Up until a few days ago, Intel's LightPeak data transfer technology seemed to be a technology that was still in development stages, far from having reached maturity, but it seems that this wasn't at all the case, since it's just made its official debut in one of the best-known portable computing systems out there, the Apple MacBook Pro.
From what we've been able to see up until now, the Thunderbolt technology, formerly known as LightPeak, is capable of providing quite an impressive data throughput, of around 10 Gbps, which is actually twice as fast as USB 3.0.
Moreover, beside PCI Express protocols, Thunderbolt also supports DisplayPort devices, meaning that users can also easily employ it in order to output video to compatible displays (and there's an increasingly higher number of such products available on the market).
Plus, much in the same way as Universal Serial Bus solutions, the new Thunderbolt also supports power over cable for bus-powered devices.
One of the few problems Thunderbolt might face on the long-run is related to the number of companies that will decide to adopt it (the technology requires a controller chipset by Intel and a proprietary connector).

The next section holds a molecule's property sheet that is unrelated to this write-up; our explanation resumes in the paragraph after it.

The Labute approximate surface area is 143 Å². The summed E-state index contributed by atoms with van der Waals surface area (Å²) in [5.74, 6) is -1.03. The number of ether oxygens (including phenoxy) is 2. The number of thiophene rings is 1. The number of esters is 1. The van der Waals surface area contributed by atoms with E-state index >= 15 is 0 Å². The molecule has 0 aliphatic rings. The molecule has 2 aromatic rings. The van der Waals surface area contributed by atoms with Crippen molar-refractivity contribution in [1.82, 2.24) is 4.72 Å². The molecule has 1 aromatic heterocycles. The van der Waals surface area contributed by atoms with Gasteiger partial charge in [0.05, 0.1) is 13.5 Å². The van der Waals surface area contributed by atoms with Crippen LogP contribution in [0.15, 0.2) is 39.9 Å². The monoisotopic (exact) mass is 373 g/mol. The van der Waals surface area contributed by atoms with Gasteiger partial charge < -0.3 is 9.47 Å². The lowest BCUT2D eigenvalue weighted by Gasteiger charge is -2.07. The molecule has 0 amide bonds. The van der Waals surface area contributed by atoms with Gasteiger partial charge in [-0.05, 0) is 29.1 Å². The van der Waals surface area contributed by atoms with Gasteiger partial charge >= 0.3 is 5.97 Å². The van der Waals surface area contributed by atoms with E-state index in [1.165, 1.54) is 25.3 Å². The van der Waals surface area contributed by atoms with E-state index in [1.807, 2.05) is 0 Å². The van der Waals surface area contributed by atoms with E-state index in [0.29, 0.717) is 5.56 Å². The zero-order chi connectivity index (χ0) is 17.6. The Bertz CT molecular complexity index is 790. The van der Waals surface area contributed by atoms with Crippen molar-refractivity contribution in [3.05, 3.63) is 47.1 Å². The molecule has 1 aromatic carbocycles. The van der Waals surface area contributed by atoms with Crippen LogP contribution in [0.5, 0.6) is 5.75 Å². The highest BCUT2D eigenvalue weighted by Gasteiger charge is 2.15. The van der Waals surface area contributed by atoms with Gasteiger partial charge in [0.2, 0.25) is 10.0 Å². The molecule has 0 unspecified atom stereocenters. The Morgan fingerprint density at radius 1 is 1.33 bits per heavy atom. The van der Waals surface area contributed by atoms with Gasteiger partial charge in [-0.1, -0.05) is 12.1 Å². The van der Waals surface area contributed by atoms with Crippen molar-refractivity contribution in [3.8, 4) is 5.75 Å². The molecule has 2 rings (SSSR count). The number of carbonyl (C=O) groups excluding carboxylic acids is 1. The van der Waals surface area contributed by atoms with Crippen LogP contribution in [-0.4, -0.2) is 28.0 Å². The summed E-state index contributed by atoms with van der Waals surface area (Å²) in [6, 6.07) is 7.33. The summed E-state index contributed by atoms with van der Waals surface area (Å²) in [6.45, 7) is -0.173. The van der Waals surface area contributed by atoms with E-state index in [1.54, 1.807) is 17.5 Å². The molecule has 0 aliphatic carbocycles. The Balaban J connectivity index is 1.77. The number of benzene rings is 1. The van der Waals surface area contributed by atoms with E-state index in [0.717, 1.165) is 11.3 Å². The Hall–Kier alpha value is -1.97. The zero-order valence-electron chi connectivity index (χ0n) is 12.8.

However, we'd dare to say that Intel's chose a pretty good moment to go official with the LightPeak/Thunderbolt technology, given the fact that USB 3.0 is still rather far away from mainstream status, especially due to Intel's reluctance of providing native SuperSpeed support within its motherboard chipsets.
Of course, only time will tell just how many motherboard, systems and accessories' manufacturers will adopt this standard, but given it extensive level of compatibility with DisplayPort solutions (already more and more popular), we're actually willing to bet that Thunderbolt will really manage to become mainstream quite rapidly.
Sure, it's a little early to say whether it will manage to replace USB 3.0 or they will co-habit the same market space, but without a doubt, Thunderbolt is here to stay, and will surely make a bang over the next couple of months.